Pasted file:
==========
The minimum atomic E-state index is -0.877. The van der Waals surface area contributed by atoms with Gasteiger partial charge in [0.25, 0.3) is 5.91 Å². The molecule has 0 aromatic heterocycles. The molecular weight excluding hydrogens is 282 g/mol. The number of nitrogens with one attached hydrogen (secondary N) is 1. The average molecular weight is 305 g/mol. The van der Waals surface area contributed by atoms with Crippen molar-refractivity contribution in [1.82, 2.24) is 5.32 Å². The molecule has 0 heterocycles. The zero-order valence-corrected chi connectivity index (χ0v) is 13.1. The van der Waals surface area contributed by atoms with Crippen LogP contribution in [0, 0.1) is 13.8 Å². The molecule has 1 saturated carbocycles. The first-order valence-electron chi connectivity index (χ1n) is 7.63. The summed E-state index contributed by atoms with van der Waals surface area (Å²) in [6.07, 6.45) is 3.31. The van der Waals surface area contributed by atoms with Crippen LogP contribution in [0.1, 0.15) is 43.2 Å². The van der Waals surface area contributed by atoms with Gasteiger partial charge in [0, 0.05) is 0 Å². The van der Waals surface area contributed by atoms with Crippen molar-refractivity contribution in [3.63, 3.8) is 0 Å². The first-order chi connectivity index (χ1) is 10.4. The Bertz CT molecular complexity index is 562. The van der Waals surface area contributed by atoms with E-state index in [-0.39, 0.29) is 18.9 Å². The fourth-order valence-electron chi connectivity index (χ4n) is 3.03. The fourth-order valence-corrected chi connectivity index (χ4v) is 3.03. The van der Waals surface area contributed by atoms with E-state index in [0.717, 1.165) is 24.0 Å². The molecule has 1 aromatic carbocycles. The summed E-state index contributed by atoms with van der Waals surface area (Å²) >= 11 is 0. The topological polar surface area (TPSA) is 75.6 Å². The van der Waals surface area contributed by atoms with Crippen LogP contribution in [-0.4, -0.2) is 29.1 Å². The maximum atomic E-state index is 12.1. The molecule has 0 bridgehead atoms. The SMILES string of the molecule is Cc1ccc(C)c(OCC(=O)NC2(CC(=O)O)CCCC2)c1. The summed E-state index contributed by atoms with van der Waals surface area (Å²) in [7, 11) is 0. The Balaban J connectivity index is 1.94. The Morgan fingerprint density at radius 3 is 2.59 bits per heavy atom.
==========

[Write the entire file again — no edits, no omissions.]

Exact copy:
The minimum atomic E-state index is -0.877. The van der Waals surface area contributed by atoms with Gasteiger partial charge in [0.25, 0.3) is 5.91 Å². The molecule has 0 aromatic heterocycles. The molecular weight excluding hydrogens is 282 g/mol. The number of nitrogens with one attached hydrogen (secondary N) is 1. The average molecular weight is 305 g/mol. The van der Waals surface area contributed by atoms with Crippen molar-refractivity contribution in [1.82, 2.24) is 5.32 Å². The molecule has 0 heterocycles. The zero-order valence-corrected chi connectivity index (χ0v) is 13.1. The van der Waals surface area contributed by atoms with Crippen LogP contribution in [0, 0.1) is 13.8 Å². The molecule has 1 saturated carbocycles. The first-order valence-electron chi connectivity index (χ1n) is 7.63. The summed E-state index contributed by atoms with van der Waals surface area (Å²) in [6.07, 6.45) is 3.31. The van der Waals surface area contributed by atoms with Crippen LogP contribution in [0.1, 0.15) is 43.2 Å². The van der Waals surface area contributed by atoms with Gasteiger partial charge in [0, 0.05) is 0 Å². The van der Waals surface area contributed by atoms with Crippen molar-refractivity contribution in [3.63, 3.8) is 0 Å². The first-order chi connectivity index (χ1) is 10.4. The Bertz CT molecular complexity index is 562. The van der Waals surface area contributed by atoms with E-state index in [-0.39, 0.29) is 18.9 Å². The fourth-order valence-electron chi connectivity index (χ4n) is 3.03. The fourth-order valence-corrected chi connectivity index (χ4v) is 3.03. The van der Waals surface area contributed by atoms with E-state index in [0.717, 1.165) is 24.0 Å². The molecule has 1 aromatic carbocycles. The summed E-state index contributed by atoms with van der Waals surface area (Å²) >= 11 is 0. The topological polar surface area (TPSA) is 75.6 Å². The van der Waals surface area contributed by atoms with Crippen LogP contribution in [-0.4, -0.2) is 29.1 Å². The maximum atomic E-state index is 12.1. The molecule has 0 bridgehead atoms. The SMILES string of the molecule is Cc1ccc(C)c(OCC(=O)NC2(CC(=O)O)CCCC2)c1. The summed E-state index contributed by atoms with van der Waals surface area (Å²) in [7, 11) is 0. The Balaban J connectivity index is 1.94. The Morgan fingerprint density at radius 3 is 2.59 bits per heavy atom.